Blunt propels the entire movie forwards with dramatic splendour. She remains faultless in her performance as well as being its backbone, keeping the whole thing solid and entertaining. Her fellow cast members seem to rally round her like school children around a story-telling teacher (perhaps this is the point), but are just as passionate with their performances as her. And to be honest, the rapport between all of them signifies a job well done and I imagine their relationships off-screen were just as positive. The little ones are superb; very rarely do you get child actors who give a convincing display in the movies. There have of course been a handful of them who have been brilliant, but let’s face it: children are generally shit at acting because acting is basically lying. And children are (usually) so honest that it probably proves difficult for them to be someone else, because they have a natural innocence. They are so open that acting like they are a different person must be strange. These three (Davies, Saleh and Dawson) add a dash of endearment to the story with their adorable qualities and their characters standoffish reactions to Mary the moment she arrives, making an enjoyably funny watch.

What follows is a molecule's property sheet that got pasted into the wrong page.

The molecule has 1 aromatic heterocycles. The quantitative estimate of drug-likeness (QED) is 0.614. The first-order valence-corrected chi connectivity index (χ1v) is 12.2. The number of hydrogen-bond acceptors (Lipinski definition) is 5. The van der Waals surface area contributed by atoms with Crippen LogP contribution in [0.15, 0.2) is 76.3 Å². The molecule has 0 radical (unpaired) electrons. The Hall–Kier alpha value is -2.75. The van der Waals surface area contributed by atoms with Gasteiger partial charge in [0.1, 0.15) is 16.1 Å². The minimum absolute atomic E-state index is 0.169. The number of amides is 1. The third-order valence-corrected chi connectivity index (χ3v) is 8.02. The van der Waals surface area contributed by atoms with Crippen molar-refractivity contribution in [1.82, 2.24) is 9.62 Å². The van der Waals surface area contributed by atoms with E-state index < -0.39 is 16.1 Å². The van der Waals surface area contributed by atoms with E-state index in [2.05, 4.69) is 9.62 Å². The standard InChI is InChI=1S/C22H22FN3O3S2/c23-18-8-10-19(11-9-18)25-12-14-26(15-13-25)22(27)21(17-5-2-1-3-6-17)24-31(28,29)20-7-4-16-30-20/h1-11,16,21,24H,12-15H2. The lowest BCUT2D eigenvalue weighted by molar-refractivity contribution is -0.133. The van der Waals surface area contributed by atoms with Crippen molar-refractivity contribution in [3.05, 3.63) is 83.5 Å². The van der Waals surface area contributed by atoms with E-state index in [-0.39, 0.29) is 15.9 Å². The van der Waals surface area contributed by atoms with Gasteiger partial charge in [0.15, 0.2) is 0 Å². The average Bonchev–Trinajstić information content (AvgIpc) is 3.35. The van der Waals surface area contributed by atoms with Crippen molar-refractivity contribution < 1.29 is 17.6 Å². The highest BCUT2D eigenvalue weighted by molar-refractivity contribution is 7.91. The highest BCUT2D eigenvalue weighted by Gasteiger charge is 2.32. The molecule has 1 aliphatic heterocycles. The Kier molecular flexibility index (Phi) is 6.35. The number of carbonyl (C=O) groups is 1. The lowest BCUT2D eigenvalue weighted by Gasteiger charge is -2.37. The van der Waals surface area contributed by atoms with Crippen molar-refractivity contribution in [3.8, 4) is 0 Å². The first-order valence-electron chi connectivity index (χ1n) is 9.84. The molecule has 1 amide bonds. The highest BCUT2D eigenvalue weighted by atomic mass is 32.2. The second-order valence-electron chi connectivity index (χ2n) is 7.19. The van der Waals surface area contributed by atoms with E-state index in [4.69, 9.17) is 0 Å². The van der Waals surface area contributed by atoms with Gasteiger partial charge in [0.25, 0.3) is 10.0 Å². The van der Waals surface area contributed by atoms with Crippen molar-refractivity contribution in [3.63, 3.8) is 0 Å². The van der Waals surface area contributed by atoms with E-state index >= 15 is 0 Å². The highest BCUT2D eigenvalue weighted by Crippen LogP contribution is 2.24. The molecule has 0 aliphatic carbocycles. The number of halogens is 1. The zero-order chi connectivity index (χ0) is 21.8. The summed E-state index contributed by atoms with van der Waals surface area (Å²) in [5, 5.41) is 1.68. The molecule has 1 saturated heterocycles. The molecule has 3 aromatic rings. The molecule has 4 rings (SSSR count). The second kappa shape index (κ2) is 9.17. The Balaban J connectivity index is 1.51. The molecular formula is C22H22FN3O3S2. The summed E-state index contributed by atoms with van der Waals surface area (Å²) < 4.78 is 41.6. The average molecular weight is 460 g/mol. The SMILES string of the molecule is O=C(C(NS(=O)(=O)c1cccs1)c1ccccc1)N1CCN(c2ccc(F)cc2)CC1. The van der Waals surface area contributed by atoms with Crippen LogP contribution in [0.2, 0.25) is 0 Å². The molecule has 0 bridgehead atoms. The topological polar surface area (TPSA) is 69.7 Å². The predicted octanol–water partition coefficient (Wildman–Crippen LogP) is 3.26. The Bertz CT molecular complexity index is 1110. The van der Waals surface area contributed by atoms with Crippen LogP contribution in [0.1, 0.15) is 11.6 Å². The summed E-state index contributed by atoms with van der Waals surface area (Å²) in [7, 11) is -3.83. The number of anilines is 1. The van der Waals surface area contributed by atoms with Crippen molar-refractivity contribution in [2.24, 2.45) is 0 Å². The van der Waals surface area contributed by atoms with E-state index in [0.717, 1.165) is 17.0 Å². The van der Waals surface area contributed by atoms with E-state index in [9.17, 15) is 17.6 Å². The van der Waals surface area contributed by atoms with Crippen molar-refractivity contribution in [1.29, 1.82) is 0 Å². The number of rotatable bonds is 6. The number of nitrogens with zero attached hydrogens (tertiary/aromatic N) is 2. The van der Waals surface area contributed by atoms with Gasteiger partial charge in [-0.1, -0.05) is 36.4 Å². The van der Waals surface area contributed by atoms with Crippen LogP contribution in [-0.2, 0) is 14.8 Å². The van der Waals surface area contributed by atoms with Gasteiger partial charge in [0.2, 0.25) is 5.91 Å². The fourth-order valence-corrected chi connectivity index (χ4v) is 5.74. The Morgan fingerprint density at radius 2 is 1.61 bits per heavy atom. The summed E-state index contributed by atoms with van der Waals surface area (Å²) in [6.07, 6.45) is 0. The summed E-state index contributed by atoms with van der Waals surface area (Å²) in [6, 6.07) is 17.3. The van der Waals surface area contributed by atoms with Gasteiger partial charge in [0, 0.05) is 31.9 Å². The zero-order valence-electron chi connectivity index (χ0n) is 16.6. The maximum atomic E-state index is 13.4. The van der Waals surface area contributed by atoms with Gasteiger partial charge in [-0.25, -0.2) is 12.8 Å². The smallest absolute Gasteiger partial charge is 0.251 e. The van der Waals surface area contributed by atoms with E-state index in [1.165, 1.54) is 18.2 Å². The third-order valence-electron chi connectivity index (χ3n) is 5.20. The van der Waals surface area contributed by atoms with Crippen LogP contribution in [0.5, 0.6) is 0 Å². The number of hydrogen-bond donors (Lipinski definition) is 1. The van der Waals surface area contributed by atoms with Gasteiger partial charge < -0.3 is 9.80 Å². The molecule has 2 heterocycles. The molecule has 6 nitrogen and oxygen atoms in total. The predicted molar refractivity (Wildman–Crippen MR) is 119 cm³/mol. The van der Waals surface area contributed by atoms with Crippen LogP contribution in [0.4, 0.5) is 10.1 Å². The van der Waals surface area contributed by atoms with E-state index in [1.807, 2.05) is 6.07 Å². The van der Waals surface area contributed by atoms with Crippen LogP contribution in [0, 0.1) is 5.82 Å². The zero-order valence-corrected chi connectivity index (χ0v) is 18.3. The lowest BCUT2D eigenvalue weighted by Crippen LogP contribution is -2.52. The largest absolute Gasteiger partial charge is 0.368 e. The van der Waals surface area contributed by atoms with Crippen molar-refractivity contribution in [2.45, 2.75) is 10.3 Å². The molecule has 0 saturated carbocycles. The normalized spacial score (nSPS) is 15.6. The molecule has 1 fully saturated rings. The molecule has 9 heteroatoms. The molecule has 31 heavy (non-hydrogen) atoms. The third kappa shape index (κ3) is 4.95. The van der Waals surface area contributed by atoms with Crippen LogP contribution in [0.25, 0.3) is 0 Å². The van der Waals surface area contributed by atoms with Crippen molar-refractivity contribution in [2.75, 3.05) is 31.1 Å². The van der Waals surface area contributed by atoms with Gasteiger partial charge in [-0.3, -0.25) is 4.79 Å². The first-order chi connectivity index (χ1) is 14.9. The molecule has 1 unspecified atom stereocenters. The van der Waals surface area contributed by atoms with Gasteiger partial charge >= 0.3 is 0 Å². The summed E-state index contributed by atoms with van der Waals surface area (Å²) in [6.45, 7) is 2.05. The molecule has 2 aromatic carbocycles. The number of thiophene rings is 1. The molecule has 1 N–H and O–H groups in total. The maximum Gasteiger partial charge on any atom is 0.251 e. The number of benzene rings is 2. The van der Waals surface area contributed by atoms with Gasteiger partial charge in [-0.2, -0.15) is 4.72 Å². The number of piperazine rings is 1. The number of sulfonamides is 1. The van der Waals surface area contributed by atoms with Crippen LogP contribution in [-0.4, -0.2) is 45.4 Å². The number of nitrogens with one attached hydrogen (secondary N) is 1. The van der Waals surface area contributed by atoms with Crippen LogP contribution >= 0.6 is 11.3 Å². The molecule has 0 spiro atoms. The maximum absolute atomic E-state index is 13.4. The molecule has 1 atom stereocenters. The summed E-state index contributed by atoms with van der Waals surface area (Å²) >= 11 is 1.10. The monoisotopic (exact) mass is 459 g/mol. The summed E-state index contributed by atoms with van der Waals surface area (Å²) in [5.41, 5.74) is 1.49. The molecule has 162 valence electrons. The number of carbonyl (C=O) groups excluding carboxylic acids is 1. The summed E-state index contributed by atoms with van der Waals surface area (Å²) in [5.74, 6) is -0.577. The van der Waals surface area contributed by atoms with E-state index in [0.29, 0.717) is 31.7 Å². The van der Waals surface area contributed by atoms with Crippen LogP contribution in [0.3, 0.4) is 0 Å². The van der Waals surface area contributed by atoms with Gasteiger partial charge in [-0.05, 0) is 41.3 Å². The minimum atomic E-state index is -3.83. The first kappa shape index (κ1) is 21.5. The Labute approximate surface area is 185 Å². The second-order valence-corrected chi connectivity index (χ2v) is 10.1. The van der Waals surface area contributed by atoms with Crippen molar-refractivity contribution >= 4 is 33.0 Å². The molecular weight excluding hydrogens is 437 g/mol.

One thing Blunt does to keep Mary Poppins Returns in full swing is bring theatrical joy in the form of musical drama. The woman is faultless as she continually bursts into song, whisking her small co-stars along with her and letting off steam of utter joy. It’s not bad at all and in fact, contains a dash of humour – mainly Blunt’s attitude – which propels some scenes forward damn brilliantly. There have been interviews with the actress in which she has talked about her portrayal of Poppins, one I noticed mentioned her use of this attitude. How she made the nanny different to Julie Andrews’ version by being more blunt (HA!) and stern with the characters. And this I believe, given her deliciously dry moments when dealing with each child / adult. Blunt is everything you could want in a movie like this.